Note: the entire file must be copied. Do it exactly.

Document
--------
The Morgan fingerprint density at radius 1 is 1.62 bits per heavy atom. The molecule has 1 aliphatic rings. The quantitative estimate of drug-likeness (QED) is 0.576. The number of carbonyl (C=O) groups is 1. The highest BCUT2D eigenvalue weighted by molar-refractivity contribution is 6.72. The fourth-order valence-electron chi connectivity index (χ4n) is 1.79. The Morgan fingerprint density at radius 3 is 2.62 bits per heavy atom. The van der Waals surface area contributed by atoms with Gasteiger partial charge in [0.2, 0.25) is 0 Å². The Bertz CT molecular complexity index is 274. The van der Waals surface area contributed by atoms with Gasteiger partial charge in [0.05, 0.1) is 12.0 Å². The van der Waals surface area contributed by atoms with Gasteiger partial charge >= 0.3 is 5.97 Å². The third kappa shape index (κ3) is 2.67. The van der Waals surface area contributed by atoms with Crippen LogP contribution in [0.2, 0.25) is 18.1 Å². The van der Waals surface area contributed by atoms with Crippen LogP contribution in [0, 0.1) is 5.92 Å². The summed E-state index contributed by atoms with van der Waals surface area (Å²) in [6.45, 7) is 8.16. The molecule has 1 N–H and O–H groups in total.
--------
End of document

The Morgan fingerprint density at radius 1 is 1.62 bits per heavy atom. The molecule has 1 aliphatic rings. The quantitative estimate of drug-likeness (QED) is 0.576. The number of carbonyl (C=O) groups is 1. The highest BCUT2D eigenvalue weighted by molar-refractivity contribution is 6.72. The fourth-order valence-electron chi connectivity index (χ4n) is 1.79. The Morgan fingerprint density at radius 3 is 2.62 bits per heavy atom. The van der Waals surface area contributed by atoms with Gasteiger partial charge in [0.2, 0.25) is 0 Å². The Bertz CT molecular complexity index is 274. The van der Waals surface area contributed by atoms with Gasteiger partial charge in [0.05, 0.1) is 12.0 Å². The van der Waals surface area contributed by atoms with Gasteiger partial charge >= 0.3 is 5.97 Å². The third kappa shape index (κ3) is 2.67. The van der Waals surface area contributed by atoms with Crippen LogP contribution in [0.2, 0.25) is 18.1 Å². The van der Waals surface area contributed by atoms with Crippen LogP contribution in [0, 0.1) is 5.92 Å². The summed E-state index contributed by atoms with van der Waals surface area (Å²) in [6.45, 7) is 8.16. The molecule has 1 N–H and O–H groups in total.